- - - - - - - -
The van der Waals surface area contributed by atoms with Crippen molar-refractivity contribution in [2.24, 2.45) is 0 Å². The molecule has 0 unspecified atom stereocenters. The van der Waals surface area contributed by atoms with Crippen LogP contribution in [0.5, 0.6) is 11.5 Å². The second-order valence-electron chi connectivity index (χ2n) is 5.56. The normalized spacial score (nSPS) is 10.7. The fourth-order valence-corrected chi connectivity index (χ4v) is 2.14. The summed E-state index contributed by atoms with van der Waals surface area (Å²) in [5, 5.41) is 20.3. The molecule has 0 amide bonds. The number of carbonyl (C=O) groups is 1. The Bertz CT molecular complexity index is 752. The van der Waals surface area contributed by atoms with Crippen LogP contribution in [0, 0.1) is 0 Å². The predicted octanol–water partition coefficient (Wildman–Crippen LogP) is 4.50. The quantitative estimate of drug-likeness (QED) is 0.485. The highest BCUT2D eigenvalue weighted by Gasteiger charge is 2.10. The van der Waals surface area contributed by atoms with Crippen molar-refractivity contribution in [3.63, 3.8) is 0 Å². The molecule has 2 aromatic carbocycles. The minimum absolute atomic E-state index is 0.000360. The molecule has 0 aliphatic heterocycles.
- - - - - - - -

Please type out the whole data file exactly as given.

The van der Waals surface area contributed by atoms with Crippen molar-refractivity contribution in [2.24, 2.45) is 0 Å². The molecule has 0 unspecified atom stereocenters. The van der Waals surface area contributed by atoms with Crippen LogP contribution in [0.5, 0.6) is 11.5 Å². The second-order valence-electron chi connectivity index (χ2n) is 5.56. The normalized spacial score (nSPS) is 10.7. The fourth-order valence-corrected chi connectivity index (χ4v) is 2.14. The summed E-state index contributed by atoms with van der Waals surface area (Å²) in [5, 5.41) is 20.3. The molecule has 0 amide bonds. The number of carbonyl (C=O) groups is 1. The Bertz CT molecular complexity index is 752. The van der Waals surface area contributed by atoms with Crippen LogP contribution in [0, 0.1) is 0 Å². The predicted octanol–water partition coefficient (Wildman–Crippen LogP) is 4.50. The quantitative estimate of drug-likeness (QED) is 0.485. The highest BCUT2D eigenvalue weighted by Gasteiger charge is 2.10. The van der Waals surface area contributed by atoms with Crippen molar-refractivity contribution in [3.63, 3.8) is 0 Å². The molecule has 2 aromatic carbocycles. The minimum absolute atomic E-state index is 0.000360. The molecule has 0 aliphatic heterocycles.